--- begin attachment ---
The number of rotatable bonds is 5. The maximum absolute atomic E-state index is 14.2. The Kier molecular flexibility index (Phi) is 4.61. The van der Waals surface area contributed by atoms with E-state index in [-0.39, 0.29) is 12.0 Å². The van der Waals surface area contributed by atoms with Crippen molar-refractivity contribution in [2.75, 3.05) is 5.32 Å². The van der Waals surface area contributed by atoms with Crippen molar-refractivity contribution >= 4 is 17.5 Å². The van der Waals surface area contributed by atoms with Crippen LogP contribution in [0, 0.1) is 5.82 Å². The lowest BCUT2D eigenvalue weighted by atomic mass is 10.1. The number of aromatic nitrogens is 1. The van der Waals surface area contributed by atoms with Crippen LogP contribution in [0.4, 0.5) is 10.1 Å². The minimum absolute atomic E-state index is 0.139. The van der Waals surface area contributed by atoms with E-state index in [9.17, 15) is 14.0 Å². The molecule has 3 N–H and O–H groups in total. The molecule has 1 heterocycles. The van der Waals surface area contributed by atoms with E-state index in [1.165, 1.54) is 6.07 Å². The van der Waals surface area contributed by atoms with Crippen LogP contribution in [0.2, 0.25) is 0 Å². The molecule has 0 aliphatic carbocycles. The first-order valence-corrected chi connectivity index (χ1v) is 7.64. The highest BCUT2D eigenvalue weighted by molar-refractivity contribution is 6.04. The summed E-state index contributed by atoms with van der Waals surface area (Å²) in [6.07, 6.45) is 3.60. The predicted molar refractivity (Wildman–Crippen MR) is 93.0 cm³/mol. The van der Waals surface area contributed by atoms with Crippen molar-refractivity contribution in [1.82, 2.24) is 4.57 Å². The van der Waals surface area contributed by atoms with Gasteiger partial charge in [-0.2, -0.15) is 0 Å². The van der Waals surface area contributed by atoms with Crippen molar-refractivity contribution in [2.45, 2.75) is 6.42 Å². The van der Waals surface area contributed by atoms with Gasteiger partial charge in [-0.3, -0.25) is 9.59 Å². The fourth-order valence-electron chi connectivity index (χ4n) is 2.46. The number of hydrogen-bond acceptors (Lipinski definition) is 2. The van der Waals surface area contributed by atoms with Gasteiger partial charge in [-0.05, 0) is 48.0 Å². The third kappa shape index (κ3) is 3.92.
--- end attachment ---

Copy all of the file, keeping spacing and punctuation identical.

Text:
The number of rotatable bonds is 5. The maximum absolute atomic E-state index is 14.2. The Kier molecular flexibility index (Phi) is 4.61. The van der Waals surface area contributed by atoms with E-state index in [-0.39, 0.29) is 12.0 Å². The van der Waals surface area contributed by atoms with Crippen molar-refractivity contribution in [2.75, 3.05) is 5.32 Å². The van der Waals surface area contributed by atoms with Crippen molar-refractivity contribution >= 4 is 17.5 Å². The van der Waals surface area contributed by atoms with Crippen LogP contribution in [0, 0.1) is 5.82 Å². The lowest BCUT2D eigenvalue weighted by atomic mass is 10.1. The number of aromatic nitrogens is 1. The van der Waals surface area contributed by atoms with Crippen LogP contribution in [0.4, 0.5) is 10.1 Å². The minimum absolute atomic E-state index is 0.139. The van der Waals surface area contributed by atoms with E-state index in [9.17, 15) is 14.0 Å². The molecule has 3 N–H and O–H groups in total. The molecule has 1 heterocycles. The van der Waals surface area contributed by atoms with E-state index in [1.165, 1.54) is 6.07 Å². The van der Waals surface area contributed by atoms with Crippen LogP contribution in [0.2, 0.25) is 0 Å². The molecule has 0 aliphatic carbocycles. The first-order valence-corrected chi connectivity index (χ1v) is 7.64. The highest BCUT2D eigenvalue weighted by molar-refractivity contribution is 6.04. The summed E-state index contributed by atoms with van der Waals surface area (Å²) in [6.07, 6.45) is 3.60. The predicted molar refractivity (Wildman–Crippen MR) is 93.0 cm³/mol. The van der Waals surface area contributed by atoms with Crippen molar-refractivity contribution in [1.82, 2.24) is 4.57 Å². The van der Waals surface area contributed by atoms with Gasteiger partial charge in [-0.2, -0.15) is 0 Å². The van der Waals surface area contributed by atoms with Crippen molar-refractivity contribution in [2.45, 2.75) is 6.42 Å². The van der Waals surface area contributed by atoms with Gasteiger partial charge in [-0.3, -0.25) is 9.59 Å². The fourth-order valence-electron chi connectivity index (χ4n) is 2.46. The number of hydrogen-bond acceptors (Lipinski definition) is 2. The van der Waals surface area contributed by atoms with Gasteiger partial charge in [-0.05, 0) is 48.0 Å². The third kappa shape index (κ3) is 3.92.